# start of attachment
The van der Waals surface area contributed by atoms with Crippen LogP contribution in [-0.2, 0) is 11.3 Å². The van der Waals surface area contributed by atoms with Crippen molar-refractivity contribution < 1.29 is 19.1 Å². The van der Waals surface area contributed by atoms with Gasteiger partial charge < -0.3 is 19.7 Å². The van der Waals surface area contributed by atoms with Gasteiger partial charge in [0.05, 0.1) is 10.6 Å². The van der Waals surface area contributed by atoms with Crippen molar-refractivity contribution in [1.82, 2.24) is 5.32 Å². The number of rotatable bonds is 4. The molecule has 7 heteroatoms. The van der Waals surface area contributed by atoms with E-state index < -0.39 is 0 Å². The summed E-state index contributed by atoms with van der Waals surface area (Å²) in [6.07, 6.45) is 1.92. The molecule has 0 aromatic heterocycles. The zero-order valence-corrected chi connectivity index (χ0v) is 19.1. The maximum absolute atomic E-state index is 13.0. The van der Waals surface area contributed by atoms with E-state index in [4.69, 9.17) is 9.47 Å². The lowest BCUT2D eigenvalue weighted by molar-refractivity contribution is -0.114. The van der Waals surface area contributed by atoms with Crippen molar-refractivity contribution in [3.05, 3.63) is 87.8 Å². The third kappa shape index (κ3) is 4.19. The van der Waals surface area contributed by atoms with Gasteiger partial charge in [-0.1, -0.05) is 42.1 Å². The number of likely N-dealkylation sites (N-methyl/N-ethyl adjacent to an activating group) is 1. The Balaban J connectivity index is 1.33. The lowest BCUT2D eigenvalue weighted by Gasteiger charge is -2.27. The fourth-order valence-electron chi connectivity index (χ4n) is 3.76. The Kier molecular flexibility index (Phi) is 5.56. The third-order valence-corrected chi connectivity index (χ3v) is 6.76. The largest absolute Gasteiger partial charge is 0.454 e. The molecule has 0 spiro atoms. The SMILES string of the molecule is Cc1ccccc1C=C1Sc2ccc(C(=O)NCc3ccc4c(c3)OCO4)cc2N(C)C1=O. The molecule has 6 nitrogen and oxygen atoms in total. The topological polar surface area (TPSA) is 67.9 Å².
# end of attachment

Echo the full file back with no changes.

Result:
The van der Waals surface area contributed by atoms with Crippen LogP contribution in [-0.2, 0) is 11.3 Å². The van der Waals surface area contributed by atoms with Crippen molar-refractivity contribution < 1.29 is 19.1 Å². The van der Waals surface area contributed by atoms with Gasteiger partial charge < -0.3 is 19.7 Å². The van der Waals surface area contributed by atoms with Gasteiger partial charge in [0.05, 0.1) is 10.6 Å². The van der Waals surface area contributed by atoms with Crippen molar-refractivity contribution in [1.82, 2.24) is 5.32 Å². The number of rotatable bonds is 4. The molecule has 7 heteroatoms. The van der Waals surface area contributed by atoms with E-state index < -0.39 is 0 Å². The summed E-state index contributed by atoms with van der Waals surface area (Å²) in [6.07, 6.45) is 1.92. The molecule has 0 aromatic heterocycles. The zero-order valence-corrected chi connectivity index (χ0v) is 19.1. The maximum absolute atomic E-state index is 13.0. The van der Waals surface area contributed by atoms with E-state index in [4.69, 9.17) is 9.47 Å². The lowest BCUT2D eigenvalue weighted by molar-refractivity contribution is -0.114. The van der Waals surface area contributed by atoms with Crippen molar-refractivity contribution in [3.05, 3.63) is 87.8 Å². The third kappa shape index (κ3) is 4.19. The van der Waals surface area contributed by atoms with Gasteiger partial charge in [-0.1, -0.05) is 42.1 Å². The number of likely N-dealkylation sites (N-methyl/N-ethyl adjacent to an activating group) is 1. The Balaban J connectivity index is 1.33. The lowest BCUT2D eigenvalue weighted by Gasteiger charge is -2.27. The fourth-order valence-electron chi connectivity index (χ4n) is 3.76. The Kier molecular flexibility index (Phi) is 5.56. The third-order valence-corrected chi connectivity index (χ3v) is 6.76. The largest absolute Gasteiger partial charge is 0.454 e. The molecule has 0 spiro atoms. The SMILES string of the molecule is Cc1ccccc1C=C1Sc2ccc(C(=O)NCc3ccc4c(c3)OCO4)cc2N(C)C1=O. The molecule has 6 nitrogen and oxygen atoms in total. The topological polar surface area (TPSA) is 67.9 Å².